Ernesto R. Martin


After his Master's degree in engineering from Caltech, Mr. Martin started his career as a propulsion scientist, but ended it on the finance and business side, running companies and consulting for companies big (GE) and small. He has been an adviser to government agencies (domestic and foreign), and did some of the pioneering work in the U.S. on high-power satellite television systems (like DirecTV) and high-definition television (HDTV).


Mr. Martin's 30 year career spanned doing research on the effect of fuel slosh on the stability of a satellite (Hughes, which has built over 100 earth and inter-planetary satellites, acknowledged his contributions here) to investigating profit-related factors in satellite television systems to running a $36 million jet-engine business. He was a co-author of the space industry's Position Paper on the U.S.'s Capabilities on Liquid Rocket Propulsion and was twice quoted in London's Financial Times.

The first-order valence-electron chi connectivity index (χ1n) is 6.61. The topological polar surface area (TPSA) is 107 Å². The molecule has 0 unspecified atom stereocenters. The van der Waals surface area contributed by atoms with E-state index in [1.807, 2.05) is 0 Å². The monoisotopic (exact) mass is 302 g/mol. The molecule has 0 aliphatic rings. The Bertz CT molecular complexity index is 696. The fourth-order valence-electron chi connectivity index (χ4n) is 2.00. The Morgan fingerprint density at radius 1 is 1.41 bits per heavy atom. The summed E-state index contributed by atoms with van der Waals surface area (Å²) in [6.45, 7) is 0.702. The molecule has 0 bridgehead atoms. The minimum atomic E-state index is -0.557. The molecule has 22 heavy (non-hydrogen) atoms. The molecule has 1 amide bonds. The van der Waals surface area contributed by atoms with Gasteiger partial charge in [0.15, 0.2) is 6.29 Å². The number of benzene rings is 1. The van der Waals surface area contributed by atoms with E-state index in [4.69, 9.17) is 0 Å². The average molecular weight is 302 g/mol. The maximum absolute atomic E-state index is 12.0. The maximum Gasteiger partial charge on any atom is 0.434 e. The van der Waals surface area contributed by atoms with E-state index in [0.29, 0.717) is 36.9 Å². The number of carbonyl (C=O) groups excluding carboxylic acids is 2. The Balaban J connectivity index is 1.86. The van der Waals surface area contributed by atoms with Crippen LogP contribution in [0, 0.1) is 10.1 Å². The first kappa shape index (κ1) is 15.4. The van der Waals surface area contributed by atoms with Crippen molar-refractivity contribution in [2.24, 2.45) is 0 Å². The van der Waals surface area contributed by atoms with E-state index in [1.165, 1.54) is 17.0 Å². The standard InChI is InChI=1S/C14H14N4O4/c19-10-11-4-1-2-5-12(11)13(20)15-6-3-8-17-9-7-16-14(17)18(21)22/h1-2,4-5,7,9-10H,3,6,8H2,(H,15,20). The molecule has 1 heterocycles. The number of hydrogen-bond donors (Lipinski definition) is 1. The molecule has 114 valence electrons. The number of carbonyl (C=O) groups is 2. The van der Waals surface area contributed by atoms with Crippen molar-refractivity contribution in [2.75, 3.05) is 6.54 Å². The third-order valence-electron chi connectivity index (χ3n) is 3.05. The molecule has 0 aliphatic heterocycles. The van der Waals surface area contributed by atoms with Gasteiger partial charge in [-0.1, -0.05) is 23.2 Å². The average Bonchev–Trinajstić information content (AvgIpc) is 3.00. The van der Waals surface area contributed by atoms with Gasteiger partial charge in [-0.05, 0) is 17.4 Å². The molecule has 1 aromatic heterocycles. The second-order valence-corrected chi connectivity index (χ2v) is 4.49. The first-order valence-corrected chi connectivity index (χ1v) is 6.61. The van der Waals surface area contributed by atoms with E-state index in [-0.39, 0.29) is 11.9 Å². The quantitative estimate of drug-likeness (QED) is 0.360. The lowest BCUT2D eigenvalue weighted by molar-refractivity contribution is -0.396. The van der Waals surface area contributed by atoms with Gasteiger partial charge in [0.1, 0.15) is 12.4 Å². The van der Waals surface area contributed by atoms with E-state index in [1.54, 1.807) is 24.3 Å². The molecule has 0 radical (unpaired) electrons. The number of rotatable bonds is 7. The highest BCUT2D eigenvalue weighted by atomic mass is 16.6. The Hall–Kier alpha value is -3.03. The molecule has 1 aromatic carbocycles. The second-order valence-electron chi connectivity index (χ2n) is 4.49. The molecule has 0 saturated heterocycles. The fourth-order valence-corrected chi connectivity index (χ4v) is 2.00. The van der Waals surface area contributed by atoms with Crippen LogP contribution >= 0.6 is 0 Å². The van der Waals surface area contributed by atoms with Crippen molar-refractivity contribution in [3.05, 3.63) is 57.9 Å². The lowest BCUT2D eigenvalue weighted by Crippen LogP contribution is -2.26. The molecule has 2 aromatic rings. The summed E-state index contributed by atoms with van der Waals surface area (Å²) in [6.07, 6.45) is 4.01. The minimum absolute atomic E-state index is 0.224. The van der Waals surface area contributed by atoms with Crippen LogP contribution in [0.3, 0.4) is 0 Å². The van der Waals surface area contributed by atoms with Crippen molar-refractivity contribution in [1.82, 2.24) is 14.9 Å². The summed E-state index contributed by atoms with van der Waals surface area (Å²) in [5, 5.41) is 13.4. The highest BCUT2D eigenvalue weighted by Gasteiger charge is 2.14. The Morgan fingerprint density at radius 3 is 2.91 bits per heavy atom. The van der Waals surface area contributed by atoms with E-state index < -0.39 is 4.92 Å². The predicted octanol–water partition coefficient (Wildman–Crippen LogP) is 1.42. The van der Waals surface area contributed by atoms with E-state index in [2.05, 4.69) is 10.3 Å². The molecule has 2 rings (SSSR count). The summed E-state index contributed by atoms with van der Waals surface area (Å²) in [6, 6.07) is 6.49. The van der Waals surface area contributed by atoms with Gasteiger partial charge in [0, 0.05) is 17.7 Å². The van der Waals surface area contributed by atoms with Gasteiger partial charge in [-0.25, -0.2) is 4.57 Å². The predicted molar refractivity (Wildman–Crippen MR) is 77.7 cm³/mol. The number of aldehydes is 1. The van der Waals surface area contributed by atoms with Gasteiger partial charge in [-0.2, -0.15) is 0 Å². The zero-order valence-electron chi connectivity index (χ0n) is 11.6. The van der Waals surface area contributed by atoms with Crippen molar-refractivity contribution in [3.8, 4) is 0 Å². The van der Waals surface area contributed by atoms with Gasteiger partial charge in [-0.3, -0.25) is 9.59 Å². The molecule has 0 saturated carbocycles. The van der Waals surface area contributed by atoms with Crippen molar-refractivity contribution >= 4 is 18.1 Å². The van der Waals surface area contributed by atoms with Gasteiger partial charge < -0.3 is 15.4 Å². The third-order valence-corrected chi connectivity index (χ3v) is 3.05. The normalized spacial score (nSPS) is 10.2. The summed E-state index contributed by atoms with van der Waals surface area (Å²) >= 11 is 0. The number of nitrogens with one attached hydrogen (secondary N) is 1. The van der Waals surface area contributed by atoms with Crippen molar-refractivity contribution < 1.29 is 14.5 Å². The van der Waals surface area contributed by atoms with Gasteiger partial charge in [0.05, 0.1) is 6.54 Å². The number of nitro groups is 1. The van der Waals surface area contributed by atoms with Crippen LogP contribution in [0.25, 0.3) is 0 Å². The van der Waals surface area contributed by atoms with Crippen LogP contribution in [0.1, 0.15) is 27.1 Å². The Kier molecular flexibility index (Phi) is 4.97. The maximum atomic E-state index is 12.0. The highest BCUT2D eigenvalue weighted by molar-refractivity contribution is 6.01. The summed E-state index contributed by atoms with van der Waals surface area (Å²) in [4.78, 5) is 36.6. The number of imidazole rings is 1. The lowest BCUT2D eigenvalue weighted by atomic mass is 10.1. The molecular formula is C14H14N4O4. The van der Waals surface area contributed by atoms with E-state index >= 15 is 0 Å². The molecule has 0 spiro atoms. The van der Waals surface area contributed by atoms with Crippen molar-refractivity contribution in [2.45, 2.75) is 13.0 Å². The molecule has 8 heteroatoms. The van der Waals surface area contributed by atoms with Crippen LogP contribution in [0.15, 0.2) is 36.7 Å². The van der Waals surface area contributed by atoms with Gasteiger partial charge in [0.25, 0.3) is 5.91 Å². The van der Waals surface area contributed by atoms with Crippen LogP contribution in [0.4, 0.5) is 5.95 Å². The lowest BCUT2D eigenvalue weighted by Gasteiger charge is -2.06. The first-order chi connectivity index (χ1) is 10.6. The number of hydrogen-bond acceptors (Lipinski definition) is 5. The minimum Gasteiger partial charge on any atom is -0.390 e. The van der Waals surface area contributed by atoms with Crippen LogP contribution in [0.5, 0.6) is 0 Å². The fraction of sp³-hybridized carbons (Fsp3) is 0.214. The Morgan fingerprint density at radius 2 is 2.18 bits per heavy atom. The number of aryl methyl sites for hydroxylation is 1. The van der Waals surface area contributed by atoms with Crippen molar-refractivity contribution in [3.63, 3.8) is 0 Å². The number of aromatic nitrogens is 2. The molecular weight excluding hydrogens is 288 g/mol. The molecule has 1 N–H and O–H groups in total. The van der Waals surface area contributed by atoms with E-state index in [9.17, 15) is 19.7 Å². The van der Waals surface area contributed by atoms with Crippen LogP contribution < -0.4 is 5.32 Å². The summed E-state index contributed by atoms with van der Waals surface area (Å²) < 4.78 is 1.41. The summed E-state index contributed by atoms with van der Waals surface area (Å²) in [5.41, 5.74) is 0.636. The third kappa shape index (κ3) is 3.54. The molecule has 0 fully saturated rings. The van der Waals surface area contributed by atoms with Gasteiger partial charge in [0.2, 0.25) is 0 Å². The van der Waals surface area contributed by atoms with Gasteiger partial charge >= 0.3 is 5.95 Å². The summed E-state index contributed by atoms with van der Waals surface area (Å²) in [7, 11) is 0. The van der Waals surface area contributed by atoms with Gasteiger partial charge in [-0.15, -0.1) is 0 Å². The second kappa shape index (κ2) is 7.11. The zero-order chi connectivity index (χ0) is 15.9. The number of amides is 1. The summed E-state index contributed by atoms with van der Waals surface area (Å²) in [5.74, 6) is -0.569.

BS Engineering, University of Florida, 1967 (High Honors)
MS Engineering, California Institute of Technology, 1968
Graduate Management Courses, Harvard Bus. School, 1983


ConsultResearch Companies, 1998-2021
Mr. Martin founded ConsultResearch after retiring from 30 years in the satellite and jet engine businesses. Initial focus was on providing business and computer advice to high-technology companies, but it was later expanded to include Internet services, export of high-tech gear, and design and construction of safe rooms in residences.

Amtec Companies, 1987-1998, Executive Vice President and Chief Financial Officer